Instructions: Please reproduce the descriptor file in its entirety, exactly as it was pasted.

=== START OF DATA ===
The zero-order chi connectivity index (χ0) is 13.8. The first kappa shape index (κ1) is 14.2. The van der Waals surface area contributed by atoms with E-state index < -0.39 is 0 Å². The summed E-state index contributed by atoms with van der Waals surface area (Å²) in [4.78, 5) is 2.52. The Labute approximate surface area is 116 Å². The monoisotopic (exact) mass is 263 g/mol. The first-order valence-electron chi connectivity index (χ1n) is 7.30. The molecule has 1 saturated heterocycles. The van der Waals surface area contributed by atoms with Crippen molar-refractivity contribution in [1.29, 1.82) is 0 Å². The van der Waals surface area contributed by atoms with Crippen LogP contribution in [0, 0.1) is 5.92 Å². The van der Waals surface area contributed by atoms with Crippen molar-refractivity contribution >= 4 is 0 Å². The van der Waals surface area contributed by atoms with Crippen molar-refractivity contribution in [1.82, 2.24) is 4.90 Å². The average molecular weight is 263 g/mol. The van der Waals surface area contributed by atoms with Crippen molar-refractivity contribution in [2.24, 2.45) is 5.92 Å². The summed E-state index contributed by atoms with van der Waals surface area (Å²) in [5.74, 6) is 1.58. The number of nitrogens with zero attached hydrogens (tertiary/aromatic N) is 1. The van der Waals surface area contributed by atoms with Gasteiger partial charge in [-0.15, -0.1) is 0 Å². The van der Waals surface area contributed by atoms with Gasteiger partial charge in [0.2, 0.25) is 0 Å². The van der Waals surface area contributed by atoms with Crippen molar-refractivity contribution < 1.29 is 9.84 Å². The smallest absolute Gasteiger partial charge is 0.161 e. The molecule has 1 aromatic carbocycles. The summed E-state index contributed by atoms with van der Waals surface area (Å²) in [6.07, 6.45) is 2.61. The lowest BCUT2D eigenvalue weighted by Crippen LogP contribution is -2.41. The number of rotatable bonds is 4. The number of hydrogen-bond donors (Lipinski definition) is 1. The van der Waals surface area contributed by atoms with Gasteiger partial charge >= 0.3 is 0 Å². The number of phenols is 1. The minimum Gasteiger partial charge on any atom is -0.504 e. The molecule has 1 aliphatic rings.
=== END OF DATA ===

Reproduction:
The zero-order chi connectivity index (χ0) is 13.8. The first kappa shape index (κ1) is 14.2. The van der Waals surface area contributed by atoms with E-state index < -0.39 is 0 Å². The summed E-state index contributed by atoms with van der Waals surface area (Å²) in [4.78, 5) is 2.52. The Labute approximate surface area is 116 Å². The monoisotopic (exact) mass is 263 g/mol. The first-order valence-electron chi connectivity index (χ1n) is 7.30. The molecule has 1 saturated heterocycles. The van der Waals surface area contributed by atoms with Crippen molar-refractivity contribution in [1.29, 1.82) is 0 Å². The van der Waals surface area contributed by atoms with Crippen LogP contribution in [0, 0.1) is 5.92 Å². The van der Waals surface area contributed by atoms with Crippen molar-refractivity contribution >= 4 is 0 Å². The van der Waals surface area contributed by atoms with Crippen molar-refractivity contribution in [1.82, 2.24) is 4.90 Å². The average molecular weight is 263 g/mol. The van der Waals surface area contributed by atoms with Crippen molar-refractivity contribution in [2.24, 2.45) is 5.92 Å². The summed E-state index contributed by atoms with van der Waals surface area (Å²) in [5.74, 6) is 1.58. The number of nitrogens with zero attached hydrogens (tertiary/aromatic N) is 1. The van der Waals surface area contributed by atoms with Gasteiger partial charge in [-0.15, -0.1) is 0 Å². The van der Waals surface area contributed by atoms with Gasteiger partial charge in [0.2, 0.25) is 0 Å². The van der Waals surface area contributed by atoms with Crippen molar-refractivity contribution < 1.29 is 9.84 Å². The smallest absolute Gasteiger partial charge is 0.161 e. The molecule has 1 aromatic carbocycles. The summed E-state index contributed by atoms with van der Waals surface area (Å²) in [6.07, 6.45) is 2.61. The lowest BCUT2D eigenvalue weighted by Crippen LogP contribution is -2.41. The number of rotatable bonds is 4. The number of hydrogen-bond donors (Lipinski definition) is 1. The van der Waals surface area contributed by atoms with Gasteiger partial charge >= 0.3 is 0 Å². The number of phenols is 1. The minimum Gasteiger partial charge on any atom is -0.504 e. The molecule has 1 aliphatic rings.